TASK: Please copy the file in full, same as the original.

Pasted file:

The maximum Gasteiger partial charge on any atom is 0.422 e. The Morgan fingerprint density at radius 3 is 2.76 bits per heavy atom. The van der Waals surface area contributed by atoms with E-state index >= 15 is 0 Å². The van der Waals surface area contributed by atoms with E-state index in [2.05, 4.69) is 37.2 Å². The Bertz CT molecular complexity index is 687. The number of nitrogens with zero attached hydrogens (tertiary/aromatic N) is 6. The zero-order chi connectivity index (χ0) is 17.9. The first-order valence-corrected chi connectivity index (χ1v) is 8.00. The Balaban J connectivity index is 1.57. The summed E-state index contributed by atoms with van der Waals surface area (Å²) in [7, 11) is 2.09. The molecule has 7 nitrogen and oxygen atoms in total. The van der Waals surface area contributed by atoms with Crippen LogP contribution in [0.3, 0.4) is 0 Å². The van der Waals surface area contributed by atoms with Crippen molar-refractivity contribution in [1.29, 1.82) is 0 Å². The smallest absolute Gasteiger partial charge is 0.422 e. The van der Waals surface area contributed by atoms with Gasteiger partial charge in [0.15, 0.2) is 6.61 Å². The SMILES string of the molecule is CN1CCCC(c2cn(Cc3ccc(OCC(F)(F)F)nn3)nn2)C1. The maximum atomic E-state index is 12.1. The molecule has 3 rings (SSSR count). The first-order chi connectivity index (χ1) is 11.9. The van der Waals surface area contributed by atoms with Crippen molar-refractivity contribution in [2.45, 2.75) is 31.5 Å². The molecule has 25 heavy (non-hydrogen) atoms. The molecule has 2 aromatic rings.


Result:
The maximum Gasteiger partial charge on any atom is 0.422 e. The Morgan fingerprint density at radius 3 is 2.76 bits per heavy atom. The van der Waals surface area contributed by atoms with E-state index >= 15 is 0 Å². The van der Waals surface area contributed by atoms with E-state index in [2.05, 4.69) is 37.2 Å². The Bertz CT molecular complexity index is 687. The number of nitrogens with zero attached hydrogens (tertiary/aromatic N) is 6. The zero-order chi connectivity index (χ0) is 17.9. The first-order valence-corrected chi connectivity index (χ1v) is 8.00. The Balaban J connectivity index is 1.57. The summed E-state index contributed by atoms with van der Waals surface area (Å²) in [7, 11) is 2.09. The molecule has 7 nitrogen and oxygen atoms in total. The van der Waals surface area contributed by atoms with Crippen LogP contribution in [0.3, 0.4) is 0 Å². The van der Waals surface area contributed by atoms with Crippen molar-refractivity contribution in [1.29, 1.82) is 0 Å². The smallest absolute Gasteiger partial charge is 0.422 e. The van der Waals surface area contributed by atoms with Gasteiger partial charge in [0.15, 0.2) is 6.61 Å². The SMILES string of the molecule is CN1CCCC(c2cn(Cc3ccc(OCC(F)(F)F)nn3)nn2)C1. The maximum atomic E-state index is 12.1. The molecule has 3 rings (SSSR count). The first-order chi connectivity index (χ1) is 11.9. The van der Waals surface area contributed by atoms with Crippen molar-refractivity contribution in [2.45, 2.75) is 31.5 Å². The molecule has 25 heavy (non-hydrogen) atoms. The molecule has 2 aromatic rings.